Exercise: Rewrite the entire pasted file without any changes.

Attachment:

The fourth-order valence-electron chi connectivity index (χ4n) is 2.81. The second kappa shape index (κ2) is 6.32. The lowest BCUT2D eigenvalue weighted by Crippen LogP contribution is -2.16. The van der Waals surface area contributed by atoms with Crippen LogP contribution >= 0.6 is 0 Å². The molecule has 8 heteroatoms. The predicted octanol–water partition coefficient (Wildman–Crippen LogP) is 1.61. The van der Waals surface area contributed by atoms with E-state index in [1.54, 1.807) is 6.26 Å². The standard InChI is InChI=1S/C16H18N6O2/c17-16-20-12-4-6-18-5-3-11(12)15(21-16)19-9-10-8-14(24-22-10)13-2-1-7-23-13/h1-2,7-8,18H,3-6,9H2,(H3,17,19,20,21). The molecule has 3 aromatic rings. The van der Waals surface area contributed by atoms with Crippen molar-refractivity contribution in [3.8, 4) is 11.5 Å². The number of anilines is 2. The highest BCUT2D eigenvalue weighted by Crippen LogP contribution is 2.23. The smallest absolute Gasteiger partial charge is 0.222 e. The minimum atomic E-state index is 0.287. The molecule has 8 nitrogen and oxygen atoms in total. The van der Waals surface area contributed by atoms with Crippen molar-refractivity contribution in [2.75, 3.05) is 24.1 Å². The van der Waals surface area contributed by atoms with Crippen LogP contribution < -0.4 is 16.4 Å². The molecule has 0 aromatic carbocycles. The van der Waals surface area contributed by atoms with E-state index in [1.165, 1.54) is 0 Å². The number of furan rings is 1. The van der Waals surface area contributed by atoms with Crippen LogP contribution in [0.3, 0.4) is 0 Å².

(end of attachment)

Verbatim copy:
The fourth-order valence-electron chi connectivity index (χ4n) is 2.81. The second kappa shape index (κ2) is 6.32. The lowest BCUT2D eigenvalue weighted by Crippen LogP contribution is -2.16. The van der Waals surface area contributed by atoms with Crippen LogP contribution >= 0.6 is 0 Å². The molecule has 8 heteroatoms. The predicted octanol–water partition coefficient (Wildman–Crippen LogP) is 1.61. The van der Waals surface area contributed by atoms with E-state index in [1.54, 1.807) is 6.26 Å². The standard InChI is InChI=1S/C16H18N6O2/c17-16-20-12-4-6-18-5-3-11(12)15(21-16)19-9-10-8-14(24-22-10)13-2-1-7-23-13/h1-2,7-8,18H,3-6,9H2,(H3,17,19,20,21). The molecule has 3 aromatic rings. The van der Waals surface area contributed by atoms with Crippen molar-refractivity contribution in [3.8, 4) is 11.5 Å². The number of anilines is 2. The highest BCUT2D eigenvalue weighted by Crippen LogP contribution is 2.23. The smallest absolute Gasteiger partial charge is 0.222 e. The minimum atomic E-state index is 0.287. The molecule has 8 nitrogen and oxygen atoms in total. The van der Waals surface area contributed by atoms with Crippen molar-refractivity contribution in [2.75, 3.05) is 24.1 Å². The van der Waals surface area contributed by atoms with Crippen LogP contribution < -0.4 is 16.4 Å². The molecule has 0 aromatic carbocycles. The van der Waals surface area contributed by atoms with E-state index in [1.165, 1.54) is 0 Å². The number of furan rings is 1. The van der Waals surface area contributed by atoms with Crippen LogP contribution in [0.3, 0.4) is 0 Å².